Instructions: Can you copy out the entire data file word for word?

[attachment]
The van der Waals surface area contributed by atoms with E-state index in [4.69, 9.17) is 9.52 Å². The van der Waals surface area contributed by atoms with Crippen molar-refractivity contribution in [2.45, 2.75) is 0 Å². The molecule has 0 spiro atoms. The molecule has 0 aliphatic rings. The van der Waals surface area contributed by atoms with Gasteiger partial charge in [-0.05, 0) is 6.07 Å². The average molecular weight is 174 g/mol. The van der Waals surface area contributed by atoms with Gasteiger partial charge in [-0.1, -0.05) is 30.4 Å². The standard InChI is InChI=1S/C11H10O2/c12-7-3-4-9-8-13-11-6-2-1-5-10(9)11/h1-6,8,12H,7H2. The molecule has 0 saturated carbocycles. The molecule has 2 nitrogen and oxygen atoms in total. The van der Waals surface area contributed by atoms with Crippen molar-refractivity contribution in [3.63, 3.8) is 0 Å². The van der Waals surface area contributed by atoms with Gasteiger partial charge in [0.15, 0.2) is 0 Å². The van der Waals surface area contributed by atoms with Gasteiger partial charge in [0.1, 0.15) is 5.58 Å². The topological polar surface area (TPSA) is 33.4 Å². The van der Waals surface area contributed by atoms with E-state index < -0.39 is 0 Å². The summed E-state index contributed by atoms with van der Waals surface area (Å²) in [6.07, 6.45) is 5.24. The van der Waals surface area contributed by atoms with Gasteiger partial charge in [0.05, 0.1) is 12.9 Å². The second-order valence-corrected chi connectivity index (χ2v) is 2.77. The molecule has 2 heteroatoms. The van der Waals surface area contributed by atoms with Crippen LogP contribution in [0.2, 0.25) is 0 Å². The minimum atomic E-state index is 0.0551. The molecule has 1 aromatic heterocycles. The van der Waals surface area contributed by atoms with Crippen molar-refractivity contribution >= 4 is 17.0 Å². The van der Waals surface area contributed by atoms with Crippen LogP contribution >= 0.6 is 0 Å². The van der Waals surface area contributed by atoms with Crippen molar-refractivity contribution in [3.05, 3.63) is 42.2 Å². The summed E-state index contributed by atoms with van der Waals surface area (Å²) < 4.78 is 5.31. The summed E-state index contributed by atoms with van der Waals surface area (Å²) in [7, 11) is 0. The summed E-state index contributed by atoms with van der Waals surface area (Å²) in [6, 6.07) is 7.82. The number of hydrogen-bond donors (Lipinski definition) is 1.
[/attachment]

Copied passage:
The van der Waals surface area contributed by atoms with E-state index in [4.69, 9.17) is 9.52 Å². The van der Waals surface area contributed by atoms with Crippen molar-refractivity contribution in [2.45, 2.75) is 0 Å². The molecule has 0 spiro atoms. The molecule has 0 aliphatic rings. The van der Waals surface area contributed by atoms with Gasteiger partial charge in [-0.05, 0) is 6.07 Å². The average molecular weight is 174 g/mol. The van der Waals surface area contributed by atoms with Gasteiger partial charge in [-0.1, -0.05) is 30.4 Å². The standard InChI is InChI=1S/C11H10O2/c12-7-3-4-9-8-13-11-6-2-1-5-10(9)11/h1-6,8,12H,7H2. The molecule has 0 saturated carbocycles. The molecule has 2 nitrogen and oxygen atoms in total. The van der Waals surface area contributed by atoms with Crippen molar-refractivity contribution in [3.63, 3.8) is 0 Å². The van der Waals surface area contributed by atoms with Gasteiger partial charge in [0.15, 0.2) is 0 Å². The van der Waals surface area contributed by atoms with Gasteiger partial charge in [0.1, 0.15) is 5.58 Å². The topological polar surface area (TPSA) is 33.4 Å². The van der Waals surface area contributed by atoms with E-state index < -0.39 is 0 Å². The summed E-state index contributed by atoms with van der Waals surface area (Å²) in [6.07, 6.45) is 5.24. The van der Waals surface area contributed by atoms with Gasteiger partial charge in [0.05, 0.1) is 12.9 Å². The second-order valence-corrected chi connectivity index (χ2v) is 2.77. The molecule has 2 heteroatoms. The van der Waals surface area contributed by atoms with Crippen LogP contribution in [0.2, 0.25) is 0 Å². The minimum atomic E-state index is 0.0551. The molecule has 1 aromatic heterocycles. The van der Waals surface area contributed by atoms with Crippen molar-refractivity contribution >= 4 is 17.0 Å². The van der Waals surface area contributed by atoms with Crippen LogP contribution >= 0.6 is 0 Å². The van der Waals surface area contributed by atoms with Crippen molar-refractivity contribution in [3.05, 3.63) is 42.2 Å². The summed E-state index contributed by atoms with van der Waals surface area (Å²) < 4.78 is 5.31. The summed E-state index contributed by atoms with van der Waals surface area (Å²) in [7, 11) is 0. The summed E-state index contributed by atoms with van der Waals surface area (Å²) in [6, 6.07) is 7.82. The number of hydrogen-bond donors (Lipinski definition) is 1.